Monday, July 2, 2012

Risky Geniuses

My father, boys and I enter the dark hut of a Pilmouth Plantation home and a scene of 17th century domestic life emerges. Draped in heavy woolen clothes, the woman of the house moves back and forth from the glowing hearth to the thick wooden table, making a bread pancake of sorts. The man of the house sits like a king, receiving his court, legs spread, elbow on the arm of a roughly carved oak chair. He is balding and bearded and looks only mildly tolerant of the guests in his home. He does greet us cordially and we begin asking questions they have probably answered a million times.

“What are you cooking?” My seven year old asks hungrily.
“Clotted cream cakes with corn.” The woman of the house answers. He wrinkles his nose indiscreetly.
“What kind of herbs are those?” I ask to distract from his manners.
“Feverfew” she answers.
“You do not have herbs where ye hail from?” the man wonders.
“No, I do… I just don’t know that one.”
“Ahhh, you have a servant then who does.” He muses.
“Then how do you care for ye family?”
I thought I was the one that was supposed to be asking the questions.
“A doctor…sometimes. We don’t get sick much.” I find I am defending myself.
He makes some sort of flappy, throaty noise with his mouth.
“Physics! Bah! Charlatans and Hooligans that bunch they are. A bunch of money grubbers. You know what I mean?” ( or something like that, many of the words he said were no longer in my repertoire of English vocabulary)
“Er, no I don’t really.” I admitted.
“Well physics, we have no use for them, they are charlatans who take your money for a potion you can make yourself. It better to have the knowledge yourself, you see?”
“Oh yes I see, so you all grow all your own herbs and take care of yourselves.”
“Aye, much better that way.” Click. Something in my brain opened up an new pathways for learning and being empowered as a family turned on. Inspiration. I began to wonder.

Another Swedish looking man who entered in during the conversation asked if they had surgeons and the man of the house replied they did, the son of a butcher, and they used herbs to put them selves to sleep before hand. He made my mind’s gears turn, the resolute he had, even so just an actor, that it was much better to know the herbs ourselves. He reminded me of an earthy woman down the road where I grew up in Connecticut that was at my brother’s party. She looked down and announced that the rounded plant growing in clusters all over my childhood Connecticut home property, that I had always thought just a nuisance weed, was a plant called “Greater Plantain”. She bent down and picked this unimportant looking leaf.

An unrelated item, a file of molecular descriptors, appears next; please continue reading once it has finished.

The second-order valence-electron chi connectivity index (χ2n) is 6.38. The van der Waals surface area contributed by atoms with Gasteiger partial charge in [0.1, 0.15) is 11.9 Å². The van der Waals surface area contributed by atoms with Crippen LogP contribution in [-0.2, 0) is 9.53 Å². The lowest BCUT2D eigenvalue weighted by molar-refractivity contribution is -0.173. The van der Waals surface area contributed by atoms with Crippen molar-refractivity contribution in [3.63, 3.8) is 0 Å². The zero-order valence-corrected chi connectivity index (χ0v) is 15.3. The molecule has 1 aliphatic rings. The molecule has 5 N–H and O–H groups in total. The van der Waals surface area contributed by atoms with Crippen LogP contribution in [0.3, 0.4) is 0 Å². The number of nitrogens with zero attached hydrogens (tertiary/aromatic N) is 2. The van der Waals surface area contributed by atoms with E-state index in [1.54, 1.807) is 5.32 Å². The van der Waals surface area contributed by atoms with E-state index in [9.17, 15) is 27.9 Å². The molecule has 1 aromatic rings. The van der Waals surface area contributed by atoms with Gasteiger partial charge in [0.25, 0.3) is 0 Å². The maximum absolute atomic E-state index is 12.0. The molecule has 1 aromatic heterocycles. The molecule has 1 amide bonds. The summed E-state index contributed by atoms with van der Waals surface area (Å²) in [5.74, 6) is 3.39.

“It’s an anti microbial, anti bacterial and anti viral all in one. It’s one of the greatest unknown herbs. Back in the civil war days, the woman would just find this plant, chew it up like this” and she popped the plant in her mouth and chewed it. “This releases the oils.” She explained and then spit it out into her hand. “And then put it right on the wounds. “It would keep them from getting infected and save limbs.”
“Wow” I said appreciatively. “I would love to just pick your brain for an hour an learn about herbs.”
Someone interrupted us at that point, but I was inspired to look up this little plant and found a host of other uses, taken internally it’s also good for diarreaha, irritable bowel syndrome, food poisoning, and it helps balance blood sugar. It even gives the user a natural aversion to tobacco. This came in handy when my girlfriend came to visit and complained of her husband’s dipping habit. She is now armed with the knowledge to give him a tea that will curb that habit!
Later when my son got a stomach bug or food poisoning, and my stomach was churning as well, I made us tea from the Greater Plaintain and within minutes our stomachs were settled and fine.

I am inspired to learn about the plants around me and to be able to care for mild ailments my family has myself...and to pass on this knowledge. We are here today, our European ancestors survived the frigid winters of the east coast as pilgrims because of these plants. Our Asian ancestors before survived for thousands of years because of Chinese herbs and roots. Our ancestors risked their lives to try the herbs and roots and were geniuses to record and pass down the information. Our ancestors were risky geniuses.
The convenience of doctors does not have to dumb down Americans.
The knowledge is there to be had by all and empower us.
Perhaps the way to continue our heritage isn’t in buying knick knacks to hang around the house and pass them down, but to teach our children about the plants that heal us, that were here millions of years before us and will be here millions of years after.

Zen Honeycutt

No comments:

Post a Comment